The Ramblings of Annie Abalam

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The FDA is making moves and taking names… sort of.

on April 23, 2012

Marion Nestle’s post “The FDA takes action on animal antibiotics, at long last” discusses the FDA’s recent attempts at minimizing uses of antibiotics in food producing animals.  According to Nestle, the FDA is “asking drug companies to voluntarily cut back on producing antibiotics for non-therapeutic purposes and to require veterinary oversight of use of these drugs.” The FDA’s token phrase is “judicious use” in their press release.  By judicious use, the FDA means that drugs should only be used for medical purposes – meaning treatment of an ailment – and not just for the sake of increasing production.  The FDA has decided to take a stand on this issue because they realize that the use of antibiotics poses a threat to human health.  It has taken them an ungodly amount of time to even ask producers, but that is a different issue.

The National Pork Producers Council (NPPC) responded with common industry arguments:

  1. Some farmers in rural areas do not have access to veterinarians.
  2. Although the FDA is currently merely suggesting that farmers cut back on antibiotic usage, it will be treated as law.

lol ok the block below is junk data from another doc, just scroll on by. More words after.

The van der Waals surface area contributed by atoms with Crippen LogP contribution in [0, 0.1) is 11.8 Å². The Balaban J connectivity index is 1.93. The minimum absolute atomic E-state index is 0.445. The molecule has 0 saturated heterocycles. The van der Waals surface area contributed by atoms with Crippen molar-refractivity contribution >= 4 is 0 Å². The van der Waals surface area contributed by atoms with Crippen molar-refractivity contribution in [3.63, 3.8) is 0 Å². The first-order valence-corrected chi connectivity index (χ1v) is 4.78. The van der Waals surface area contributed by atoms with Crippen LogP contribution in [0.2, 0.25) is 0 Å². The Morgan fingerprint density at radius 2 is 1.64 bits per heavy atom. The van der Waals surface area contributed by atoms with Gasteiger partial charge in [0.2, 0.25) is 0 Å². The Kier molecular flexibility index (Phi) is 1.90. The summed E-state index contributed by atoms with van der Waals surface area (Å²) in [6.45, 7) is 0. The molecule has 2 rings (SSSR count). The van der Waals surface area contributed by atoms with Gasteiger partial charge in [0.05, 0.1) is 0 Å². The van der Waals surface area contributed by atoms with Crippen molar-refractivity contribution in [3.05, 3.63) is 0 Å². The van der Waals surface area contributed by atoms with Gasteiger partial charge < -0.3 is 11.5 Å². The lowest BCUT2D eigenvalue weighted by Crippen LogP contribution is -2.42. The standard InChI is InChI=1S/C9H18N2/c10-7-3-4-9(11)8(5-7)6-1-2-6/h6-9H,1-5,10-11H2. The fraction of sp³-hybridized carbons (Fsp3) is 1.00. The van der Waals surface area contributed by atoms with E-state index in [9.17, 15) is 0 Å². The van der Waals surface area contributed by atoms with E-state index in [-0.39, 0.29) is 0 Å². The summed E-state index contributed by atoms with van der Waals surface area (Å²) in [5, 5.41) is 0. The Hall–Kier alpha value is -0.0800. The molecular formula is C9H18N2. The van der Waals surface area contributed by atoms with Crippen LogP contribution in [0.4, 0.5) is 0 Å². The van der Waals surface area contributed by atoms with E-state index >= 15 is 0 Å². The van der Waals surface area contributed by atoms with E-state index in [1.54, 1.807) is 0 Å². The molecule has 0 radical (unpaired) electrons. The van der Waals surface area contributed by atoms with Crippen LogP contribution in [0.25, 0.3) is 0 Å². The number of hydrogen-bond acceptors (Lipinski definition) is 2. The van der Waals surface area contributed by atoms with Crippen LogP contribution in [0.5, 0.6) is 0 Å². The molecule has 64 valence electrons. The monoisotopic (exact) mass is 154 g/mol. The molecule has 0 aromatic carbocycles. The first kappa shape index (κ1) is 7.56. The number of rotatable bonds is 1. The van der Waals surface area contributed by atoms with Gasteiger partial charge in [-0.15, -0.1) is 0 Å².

3. NPPC believes that the research behind the proposition is “junk”.  In their opinion, the amount of health risks associated with consumption of antibiotics in meat is minimal.

I have a couple of responses to the NPPC’s “arguments”.

  1. If you do not have access to a veterinarian, you should not own a single animal.  For once, a government agency is doing something that will (albeit unintentionally) aid farm animal welfare.  There is no reason for an animal to not be able to see a vet.  Theoretically, this could lead to more profits for the farmers, but I will not go down that path.
  2. I am surprised that this is not being put into law, but I’m sure state capture has something to do with that.  Still, if that is not feasible for the time being, big deal.  Maybe the fact that farmers are being coerced (in a weird way) to not shove antibiotics down animals’ throats will lead to them finding better ways of raising them.  Maybe if you didn’t have them in painfully close quarters, breeding all kinds of disease and misery, they would not be so susceptible to illness.
  3. The NPPC is junk! Seriously though, if research has proven for years that antibiotics are bad for humans, wouldn’t you think there is some validity in it?

None of what I have said is rocket science or terribly insightful.  I know that.

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